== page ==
April 22, 2024

Innovating Repression: Policy Experimentation and the Evolution of Beijing’s Re-Education Campaign in Xinjiang

Innovating Repression: Policy Experimentation and the Evolution of Beijing’s Re-Education Campaign in Xinjiang

Innovating Repression: Policy Experimentation and the Evolution of Beijing’s Re-Education Campaign in Xinjiang

By Adrian Zenz
30 January 2024

This article argues that Beijing’s campaign of mass internment in the Xinjiang Uyghur Autonomous Region evolved through a creative local policy experimentation process. This resulted in an ‘innovative repression’ solution to widespread ethnic discontent in the region, which the party-state has framed as ‘religious extremism’ and portrayed as a major national security threat. Amid significant top-level steering by the central government and despite extreme political sensitivities surrounding Xinjiang, Beijing used a form of ‘policy experimentation under hierarchy’ to catalyze localized development of mass ‘de-extremification’ in dedicated re-education internment camps. While scholars disagree to what extent policy experimentation continues under Xi Jinping’s more centralized approach to governance, the state’s atrocities in Xinjiang indicate how policy experimentation continues to facilitate the development of next-generation repressive securitization strategies.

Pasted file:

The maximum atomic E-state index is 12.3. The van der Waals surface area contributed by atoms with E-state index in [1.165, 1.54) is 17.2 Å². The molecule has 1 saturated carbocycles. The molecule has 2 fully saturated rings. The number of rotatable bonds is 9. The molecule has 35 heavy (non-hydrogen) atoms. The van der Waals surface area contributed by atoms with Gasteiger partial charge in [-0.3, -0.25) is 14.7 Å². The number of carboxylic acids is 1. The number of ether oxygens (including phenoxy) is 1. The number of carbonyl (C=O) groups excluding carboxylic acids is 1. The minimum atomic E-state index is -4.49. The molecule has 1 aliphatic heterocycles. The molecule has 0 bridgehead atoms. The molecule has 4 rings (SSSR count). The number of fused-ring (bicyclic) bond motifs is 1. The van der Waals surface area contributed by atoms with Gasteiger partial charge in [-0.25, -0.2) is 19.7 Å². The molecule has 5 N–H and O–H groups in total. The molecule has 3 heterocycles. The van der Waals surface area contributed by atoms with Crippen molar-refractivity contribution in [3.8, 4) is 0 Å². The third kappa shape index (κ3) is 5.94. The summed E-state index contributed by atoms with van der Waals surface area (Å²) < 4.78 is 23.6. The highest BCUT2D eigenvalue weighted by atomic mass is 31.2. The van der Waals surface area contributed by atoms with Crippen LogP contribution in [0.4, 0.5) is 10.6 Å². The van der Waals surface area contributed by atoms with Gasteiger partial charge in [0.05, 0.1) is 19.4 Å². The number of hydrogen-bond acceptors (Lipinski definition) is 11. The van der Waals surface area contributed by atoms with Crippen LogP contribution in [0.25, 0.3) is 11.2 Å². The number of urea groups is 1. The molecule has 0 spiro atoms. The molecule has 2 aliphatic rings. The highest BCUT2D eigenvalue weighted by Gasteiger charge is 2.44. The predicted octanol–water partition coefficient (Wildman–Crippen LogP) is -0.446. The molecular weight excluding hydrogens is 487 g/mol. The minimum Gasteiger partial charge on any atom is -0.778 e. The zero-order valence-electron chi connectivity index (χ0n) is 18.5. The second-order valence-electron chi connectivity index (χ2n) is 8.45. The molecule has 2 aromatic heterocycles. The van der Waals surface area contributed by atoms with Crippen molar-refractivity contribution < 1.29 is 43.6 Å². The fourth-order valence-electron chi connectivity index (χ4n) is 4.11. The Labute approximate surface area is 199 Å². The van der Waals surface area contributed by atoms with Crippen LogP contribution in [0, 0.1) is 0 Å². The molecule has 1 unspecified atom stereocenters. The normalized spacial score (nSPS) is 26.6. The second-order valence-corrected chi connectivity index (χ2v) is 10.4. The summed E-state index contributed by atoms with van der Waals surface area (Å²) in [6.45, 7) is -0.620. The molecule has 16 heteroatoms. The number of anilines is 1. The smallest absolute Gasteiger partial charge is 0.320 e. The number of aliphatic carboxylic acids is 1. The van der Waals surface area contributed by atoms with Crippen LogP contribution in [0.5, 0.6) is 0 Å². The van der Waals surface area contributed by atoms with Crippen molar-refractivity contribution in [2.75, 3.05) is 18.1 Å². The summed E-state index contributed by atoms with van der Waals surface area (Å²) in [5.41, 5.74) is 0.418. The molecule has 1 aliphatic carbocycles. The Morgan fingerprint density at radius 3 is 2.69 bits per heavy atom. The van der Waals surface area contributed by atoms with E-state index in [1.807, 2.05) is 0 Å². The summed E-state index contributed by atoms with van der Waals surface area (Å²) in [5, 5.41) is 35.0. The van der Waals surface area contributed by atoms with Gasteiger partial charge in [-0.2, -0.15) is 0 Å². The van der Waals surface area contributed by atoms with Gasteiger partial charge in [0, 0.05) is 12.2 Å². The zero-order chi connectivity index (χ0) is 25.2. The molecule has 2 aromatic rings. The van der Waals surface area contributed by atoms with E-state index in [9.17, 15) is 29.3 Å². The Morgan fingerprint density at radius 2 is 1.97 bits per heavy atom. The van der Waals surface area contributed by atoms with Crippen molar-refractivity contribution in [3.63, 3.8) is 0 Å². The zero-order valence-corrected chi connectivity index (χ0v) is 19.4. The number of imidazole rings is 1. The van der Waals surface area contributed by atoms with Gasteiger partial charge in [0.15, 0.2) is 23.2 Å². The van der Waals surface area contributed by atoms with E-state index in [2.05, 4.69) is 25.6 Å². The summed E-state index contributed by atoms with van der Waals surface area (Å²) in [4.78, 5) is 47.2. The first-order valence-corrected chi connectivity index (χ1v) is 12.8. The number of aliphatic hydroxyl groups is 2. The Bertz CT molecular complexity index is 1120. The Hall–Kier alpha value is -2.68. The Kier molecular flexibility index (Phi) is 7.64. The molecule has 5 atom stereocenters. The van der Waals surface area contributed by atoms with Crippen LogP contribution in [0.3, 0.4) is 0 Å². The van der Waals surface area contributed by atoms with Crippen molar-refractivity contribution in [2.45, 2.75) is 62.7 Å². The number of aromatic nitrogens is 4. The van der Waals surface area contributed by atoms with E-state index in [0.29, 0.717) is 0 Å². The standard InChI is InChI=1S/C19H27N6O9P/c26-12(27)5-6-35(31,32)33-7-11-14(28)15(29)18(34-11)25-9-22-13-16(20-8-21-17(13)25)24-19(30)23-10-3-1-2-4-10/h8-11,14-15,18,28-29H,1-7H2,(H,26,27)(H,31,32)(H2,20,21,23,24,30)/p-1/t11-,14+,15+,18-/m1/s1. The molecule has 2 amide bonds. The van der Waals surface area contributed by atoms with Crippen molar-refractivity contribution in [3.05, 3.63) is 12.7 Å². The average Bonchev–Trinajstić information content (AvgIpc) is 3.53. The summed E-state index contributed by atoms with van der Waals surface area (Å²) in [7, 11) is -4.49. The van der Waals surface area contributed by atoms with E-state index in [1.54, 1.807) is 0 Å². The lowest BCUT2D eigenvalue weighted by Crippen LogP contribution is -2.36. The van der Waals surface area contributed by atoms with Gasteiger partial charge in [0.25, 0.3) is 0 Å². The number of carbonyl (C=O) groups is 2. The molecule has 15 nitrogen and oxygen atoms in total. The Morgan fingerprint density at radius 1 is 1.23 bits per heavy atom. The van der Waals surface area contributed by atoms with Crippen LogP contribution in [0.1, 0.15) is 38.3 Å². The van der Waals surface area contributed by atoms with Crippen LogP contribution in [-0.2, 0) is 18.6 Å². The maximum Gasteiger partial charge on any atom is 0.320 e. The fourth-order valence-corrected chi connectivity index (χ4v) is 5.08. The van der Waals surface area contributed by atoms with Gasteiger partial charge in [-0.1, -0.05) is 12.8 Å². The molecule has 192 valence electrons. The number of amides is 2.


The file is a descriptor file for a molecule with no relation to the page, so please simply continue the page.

From early 2017, the Xinjiang Uyghur Autonomous Region (XUAR) in the People’s Republic of China (PRC) embarked on a campaign of extrajudicially interning Uyghurs and other members of predominantly Turkic ethnic groups into re-education camps. Initially carrying a range of designations, such as ‘concentrated transformation-through-education centers’, the state gradually unified their terminology to the euphemistic ‘Vocational Education and Training Centers’ (职业技能教育培训中心) or VSETCs.Footnote1 The author has estimated that up to 1–2 million ethnic group members were interned.Footnote2